Many brands say that sparking and sustaining conversations with customers is a main focus of their social media strategy. And why not? Social media gives a voice to anyone, and allows for interactions that would have been unimaginable a decade ago.
But social media isn’t just a free-for-all of communication. As more members have voiced concerns about privacy and security, social networks have put protections in place that can limit who can send you missives. Some networks even restrict what types of profiles can exchange messages.
While this is a reassuring move for security, it does create a difficult situation for brands. From a marketing standpoint, your company needs to know what options it has for contacting fans and followers on any given channel. Your customer service reps should know their options for having one-on-one chats to resolve client concerns. Or if your HR department wants to reach out to potential job candidates, it may not want to do that in a public forum. Here’s an overview of your options for private conversations on several popular social media networks.
Direct Messages, Twitter’s private messages, have been in the news lately thanks to some changes in the network’s policy. The standard policy only allowed people to send Direct Messages to their followers. In October, Twitter rolled out a feature that allowed people with accounts to enable receiving messages from anyone who followed them, regardless of whether the connection was mutual. After just a few weeks, though, Twitter removed the option and returned to the old standard.
This means that in order to have a private conversation with somebody on Twitter, both accounts need to be following each other. It’s important to be aware of that limitation if you use the network for sales or customer service. You’ll want to make sure that you don’t ask for private information, such as phone numbers or email addresses, that has to be given in a public forum. If you want to have a conversation without following the account back, then your best bet is to offer an email address and bring the conversation offline.
Facebook’s messaging rules have changed drastically over time, but its current policies are similar to Twitter’s. Pages can’t initiate conversations by message, but they can respond to them. If you want Facebook members to have the option to contact you, you’ll need to double-check that your Page is able to receive messages by checking the appropriate box in the Messages tab of your settings.
Features such as messaging all fans or all attendees of an event are no longer available. Facebook’s focus is mostly on communicating through Wall Posts, so starting a private discussion isn’t an option. However, since you can make your Page open to receiving messages, it is possible to tell your fans that they can start a conversation. This makes it possible to deal with more sensitive inquiries while still on the network, as long as your followers choose to do so. Another option, as with Twitter, is to direct people to a phone helpline or an email address and have the conversation moved off the social channel.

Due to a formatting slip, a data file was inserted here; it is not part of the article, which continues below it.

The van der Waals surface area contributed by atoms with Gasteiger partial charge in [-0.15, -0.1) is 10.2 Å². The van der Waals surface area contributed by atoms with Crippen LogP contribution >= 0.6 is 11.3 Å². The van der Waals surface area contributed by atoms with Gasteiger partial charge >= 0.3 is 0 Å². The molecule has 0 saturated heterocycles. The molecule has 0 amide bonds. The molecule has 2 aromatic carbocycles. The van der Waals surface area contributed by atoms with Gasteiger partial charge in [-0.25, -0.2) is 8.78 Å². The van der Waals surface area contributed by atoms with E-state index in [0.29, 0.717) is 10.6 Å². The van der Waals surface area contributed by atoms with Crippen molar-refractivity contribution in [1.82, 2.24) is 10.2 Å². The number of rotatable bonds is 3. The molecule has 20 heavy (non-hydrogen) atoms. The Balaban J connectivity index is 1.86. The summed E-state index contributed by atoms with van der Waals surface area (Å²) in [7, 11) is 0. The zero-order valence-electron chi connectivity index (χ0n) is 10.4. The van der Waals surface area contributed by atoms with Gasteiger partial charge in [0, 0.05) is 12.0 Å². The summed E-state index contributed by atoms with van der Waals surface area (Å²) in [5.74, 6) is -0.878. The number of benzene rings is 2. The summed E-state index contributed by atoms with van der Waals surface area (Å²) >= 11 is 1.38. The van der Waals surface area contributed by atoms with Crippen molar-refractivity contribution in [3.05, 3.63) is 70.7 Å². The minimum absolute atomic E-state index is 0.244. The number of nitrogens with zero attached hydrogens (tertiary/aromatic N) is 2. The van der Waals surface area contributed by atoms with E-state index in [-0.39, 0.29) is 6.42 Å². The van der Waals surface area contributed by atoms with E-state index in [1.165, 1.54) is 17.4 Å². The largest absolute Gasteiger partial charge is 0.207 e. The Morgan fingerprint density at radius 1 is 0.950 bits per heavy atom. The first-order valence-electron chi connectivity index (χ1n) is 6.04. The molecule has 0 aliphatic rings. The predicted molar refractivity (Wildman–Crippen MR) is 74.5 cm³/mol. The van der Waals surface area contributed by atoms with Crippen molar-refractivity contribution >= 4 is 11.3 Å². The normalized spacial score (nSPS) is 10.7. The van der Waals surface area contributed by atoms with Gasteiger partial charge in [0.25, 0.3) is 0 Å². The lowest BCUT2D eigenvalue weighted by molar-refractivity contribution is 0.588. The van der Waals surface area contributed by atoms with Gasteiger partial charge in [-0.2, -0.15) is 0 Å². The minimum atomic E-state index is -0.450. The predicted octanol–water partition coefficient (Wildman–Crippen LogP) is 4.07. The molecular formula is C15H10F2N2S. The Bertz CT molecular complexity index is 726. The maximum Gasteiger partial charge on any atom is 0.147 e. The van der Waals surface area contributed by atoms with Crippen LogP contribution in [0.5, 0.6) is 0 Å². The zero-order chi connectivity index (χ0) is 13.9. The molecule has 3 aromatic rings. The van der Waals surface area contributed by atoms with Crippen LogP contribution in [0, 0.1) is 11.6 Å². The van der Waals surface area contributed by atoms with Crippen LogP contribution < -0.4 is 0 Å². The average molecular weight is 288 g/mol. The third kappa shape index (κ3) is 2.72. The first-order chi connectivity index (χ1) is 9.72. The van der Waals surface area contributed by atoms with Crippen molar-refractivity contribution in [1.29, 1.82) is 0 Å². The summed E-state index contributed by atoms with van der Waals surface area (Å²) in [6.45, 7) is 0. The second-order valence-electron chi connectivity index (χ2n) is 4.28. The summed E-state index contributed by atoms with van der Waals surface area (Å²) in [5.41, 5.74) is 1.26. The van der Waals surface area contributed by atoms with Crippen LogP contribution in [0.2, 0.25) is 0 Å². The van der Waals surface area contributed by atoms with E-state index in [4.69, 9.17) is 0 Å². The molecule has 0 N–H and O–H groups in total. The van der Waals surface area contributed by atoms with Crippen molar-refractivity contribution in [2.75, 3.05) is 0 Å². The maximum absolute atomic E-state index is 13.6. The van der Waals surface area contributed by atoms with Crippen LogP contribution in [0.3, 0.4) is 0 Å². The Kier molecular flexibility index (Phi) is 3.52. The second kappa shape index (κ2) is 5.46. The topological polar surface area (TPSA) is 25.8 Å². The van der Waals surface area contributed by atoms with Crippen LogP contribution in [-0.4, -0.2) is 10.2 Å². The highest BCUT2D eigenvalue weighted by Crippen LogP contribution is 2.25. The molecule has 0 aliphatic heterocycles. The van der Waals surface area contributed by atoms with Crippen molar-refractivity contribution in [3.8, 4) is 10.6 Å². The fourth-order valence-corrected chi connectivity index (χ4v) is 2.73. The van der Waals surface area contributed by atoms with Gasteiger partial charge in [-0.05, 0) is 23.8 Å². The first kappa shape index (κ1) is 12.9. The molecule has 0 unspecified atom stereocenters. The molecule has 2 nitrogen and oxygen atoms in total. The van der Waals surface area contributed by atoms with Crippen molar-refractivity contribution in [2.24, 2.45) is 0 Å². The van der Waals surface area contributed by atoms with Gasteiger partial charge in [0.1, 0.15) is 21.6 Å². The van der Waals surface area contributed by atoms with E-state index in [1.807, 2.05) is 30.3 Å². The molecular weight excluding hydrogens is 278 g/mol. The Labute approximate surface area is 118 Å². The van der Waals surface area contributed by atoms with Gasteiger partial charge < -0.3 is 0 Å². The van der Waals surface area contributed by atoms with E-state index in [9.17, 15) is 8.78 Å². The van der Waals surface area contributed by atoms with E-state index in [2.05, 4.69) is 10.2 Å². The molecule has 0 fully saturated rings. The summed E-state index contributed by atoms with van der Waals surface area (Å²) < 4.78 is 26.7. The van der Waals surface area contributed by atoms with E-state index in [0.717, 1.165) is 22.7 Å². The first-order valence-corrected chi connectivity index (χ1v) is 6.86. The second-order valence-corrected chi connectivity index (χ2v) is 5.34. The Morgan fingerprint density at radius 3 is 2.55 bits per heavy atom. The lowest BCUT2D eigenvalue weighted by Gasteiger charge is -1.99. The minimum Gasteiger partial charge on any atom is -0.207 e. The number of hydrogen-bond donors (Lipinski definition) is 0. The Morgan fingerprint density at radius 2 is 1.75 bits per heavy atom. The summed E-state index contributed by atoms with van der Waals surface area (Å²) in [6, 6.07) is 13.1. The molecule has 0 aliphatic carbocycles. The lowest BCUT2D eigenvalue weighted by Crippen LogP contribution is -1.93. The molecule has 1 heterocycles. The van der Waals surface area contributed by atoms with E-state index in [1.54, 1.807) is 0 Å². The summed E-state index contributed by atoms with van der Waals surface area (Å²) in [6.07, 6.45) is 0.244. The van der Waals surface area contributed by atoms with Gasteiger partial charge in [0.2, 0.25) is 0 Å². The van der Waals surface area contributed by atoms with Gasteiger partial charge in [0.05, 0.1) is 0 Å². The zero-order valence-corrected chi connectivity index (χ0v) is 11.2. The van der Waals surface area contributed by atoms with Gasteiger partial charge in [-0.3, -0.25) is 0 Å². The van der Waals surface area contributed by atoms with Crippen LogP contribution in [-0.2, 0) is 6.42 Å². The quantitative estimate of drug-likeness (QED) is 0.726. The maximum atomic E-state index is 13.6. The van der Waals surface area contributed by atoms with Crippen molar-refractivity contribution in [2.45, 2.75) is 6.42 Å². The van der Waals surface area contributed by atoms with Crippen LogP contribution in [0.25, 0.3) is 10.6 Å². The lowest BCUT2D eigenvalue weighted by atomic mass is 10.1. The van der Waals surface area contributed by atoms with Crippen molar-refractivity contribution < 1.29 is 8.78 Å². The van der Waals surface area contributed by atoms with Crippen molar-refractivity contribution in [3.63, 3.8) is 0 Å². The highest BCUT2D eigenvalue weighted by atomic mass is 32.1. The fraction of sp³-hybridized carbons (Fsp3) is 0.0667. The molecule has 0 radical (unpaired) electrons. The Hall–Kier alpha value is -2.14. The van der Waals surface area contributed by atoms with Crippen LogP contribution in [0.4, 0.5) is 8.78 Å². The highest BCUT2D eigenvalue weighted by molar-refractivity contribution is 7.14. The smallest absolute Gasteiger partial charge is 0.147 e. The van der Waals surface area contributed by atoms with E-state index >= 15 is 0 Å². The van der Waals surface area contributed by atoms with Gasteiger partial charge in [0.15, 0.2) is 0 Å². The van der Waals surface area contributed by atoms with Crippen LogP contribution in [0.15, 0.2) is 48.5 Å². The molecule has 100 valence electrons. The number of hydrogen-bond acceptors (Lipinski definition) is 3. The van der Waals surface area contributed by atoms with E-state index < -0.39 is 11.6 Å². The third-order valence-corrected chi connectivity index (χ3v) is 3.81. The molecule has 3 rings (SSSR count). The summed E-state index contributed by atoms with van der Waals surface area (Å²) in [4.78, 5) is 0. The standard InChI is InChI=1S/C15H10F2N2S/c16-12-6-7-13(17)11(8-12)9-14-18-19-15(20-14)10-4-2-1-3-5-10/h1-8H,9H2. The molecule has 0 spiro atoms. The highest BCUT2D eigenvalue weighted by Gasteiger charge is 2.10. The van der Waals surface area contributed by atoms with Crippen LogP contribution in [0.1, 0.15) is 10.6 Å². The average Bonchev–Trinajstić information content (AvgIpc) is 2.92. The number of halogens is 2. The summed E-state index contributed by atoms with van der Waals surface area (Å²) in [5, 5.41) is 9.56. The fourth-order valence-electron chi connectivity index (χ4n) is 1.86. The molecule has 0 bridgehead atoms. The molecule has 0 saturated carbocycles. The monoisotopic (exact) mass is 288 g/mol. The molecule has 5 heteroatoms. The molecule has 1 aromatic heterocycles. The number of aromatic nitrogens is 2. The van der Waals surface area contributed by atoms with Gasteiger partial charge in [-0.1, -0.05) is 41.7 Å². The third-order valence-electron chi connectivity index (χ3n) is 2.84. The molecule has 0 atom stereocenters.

As a professional network, LinkedIn will probably be of the most use to members of your company’s HR department. Messaging restrictions on this network depend on the level of account you have. For free accounts, messages can only be exchanged between people who are connected.
The internal option for reaching out to somebody who isn’t a connection is to purchase an “InMail.” This feature is available for members with premium accounts, or can be purchased individually by any member. Free accounts can buy up to 10 InMail credits. Again, conversations on LinkedIn usually center around job opportunities at your company, so use your InMail options wisely for reaching out to people who are not connections.
More and more brands are looking to Tumblr for either website hosting or long-form blogging related to their businesses. This platform has several options for communicating between members. First is “Fan Mail,” which is a direct message option. It becomes available once an individual has been following the Tumblr in question for more than 48 hours. For brands, this is most likely how a follower will reach out to you. Unless you follow them back, you won’t be able to initiate messages.
A more question-focused option for corresponding is “Ask.” When enabled on a Tumblr account, this feature allows both members and anonymous readers to send questions. You can answer publicly by publishing an Ask to your blog, or you can choose to send a private message back to the asker. Responses to anonymous queries are always published since the question isn’t linked to a specific Tumblr account. If you handle a large volume of customer questions or moderate lots of interaction on your Tumblr, this can be a very useful feature. By default, Ask is turned off, but it can be enabled in the Settings tab for your blog.
How big an issue is private messaging between you and your target audience on social media? Share your thoughts in the comments below.